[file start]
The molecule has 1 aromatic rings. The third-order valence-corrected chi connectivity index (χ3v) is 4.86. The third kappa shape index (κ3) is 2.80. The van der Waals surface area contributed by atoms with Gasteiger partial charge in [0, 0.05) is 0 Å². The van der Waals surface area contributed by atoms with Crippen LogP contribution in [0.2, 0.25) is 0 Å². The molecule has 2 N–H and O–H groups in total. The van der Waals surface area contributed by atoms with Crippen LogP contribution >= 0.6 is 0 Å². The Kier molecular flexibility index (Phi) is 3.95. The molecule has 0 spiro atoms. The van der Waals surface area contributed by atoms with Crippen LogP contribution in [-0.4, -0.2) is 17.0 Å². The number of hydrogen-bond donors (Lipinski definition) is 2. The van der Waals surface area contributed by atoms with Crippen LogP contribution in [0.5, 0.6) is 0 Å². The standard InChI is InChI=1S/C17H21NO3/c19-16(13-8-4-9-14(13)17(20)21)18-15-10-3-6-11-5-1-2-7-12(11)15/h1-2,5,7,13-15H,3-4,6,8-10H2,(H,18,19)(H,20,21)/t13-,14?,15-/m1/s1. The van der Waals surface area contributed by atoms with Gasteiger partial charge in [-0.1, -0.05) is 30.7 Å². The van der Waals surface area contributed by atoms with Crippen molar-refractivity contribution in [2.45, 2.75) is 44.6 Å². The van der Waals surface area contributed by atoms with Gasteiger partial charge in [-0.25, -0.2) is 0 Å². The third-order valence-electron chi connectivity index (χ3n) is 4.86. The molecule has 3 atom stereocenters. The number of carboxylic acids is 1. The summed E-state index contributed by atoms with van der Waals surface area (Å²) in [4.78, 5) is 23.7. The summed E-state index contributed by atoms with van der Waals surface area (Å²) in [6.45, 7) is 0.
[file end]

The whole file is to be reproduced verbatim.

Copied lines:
The molecule has 1 aromatic rings. The third-order valence-corrected chi connectivity index (χ3v) is 4.86. The third kappa shape index (κ3) is 2.80. The van der Waals surface area contributed by atoms with Gasteiger partial charge in [0, 0.05) is 0 Å². The van der Waals surface area contributed by atoms with Crippen LogP contribution in [0.2, 0.25) is 0 Å². The molecule has 2 N–H and O–H groups in total. The van der Waals surface area contributed by atoms with Crippen LogP contribution >= 0.6 is 0 Å². The Kier molecular flexibility index (Phi) is 3.95. The molecule has 0 spiro atoms. The van der Waals surface area contributed by atoms with Crippen LogP contribution in [-0.4, -0.2) is 17.0 Å². The number of hydrogen-bond donors (Lipinski definition) is 2. The van der Waals surface area contributed by atoms with Crippen LogP contribution in [0.5, 0.6) is 0 Å². The standard InChI is InChI=1S/C17H21NO3/c19-16(13-8-4-9-14(13)17(20)21)18-15-10-3-6-11-5-1-2-7-12(11)15/h1-2,5,7,13-15H,3-4,6,8-10H2,(H,18,19)(H,20,21)/t13-,14?,15-/m1/s1. The van der Waals surface area contributed by atoms with Gasteiger partial charge in [-0.1, -0.05) is 30.7 Å². The van der Waals surface area contributed by atoms with Crippen molar-refractivity contribution in [2.45, 2.75) is 44.6 Å². The van der Waals surface area contributed by atoms with Gasteiger partial charge in [-0.25, -0.2) is 0 Å². The third-order valence-electron chi connectivity index (χ3n) is 4.86. The molecule has 3 atom stereocenters. The number of carboxylic acids is 1. The summed E-state index contributed by atoms with van der Waals surface area (Å²) in [4.78, 5) is 23.7. The summed E-state index contributed by atoms with van der Waals surface area (Å²) in [6.45, 7) is 0.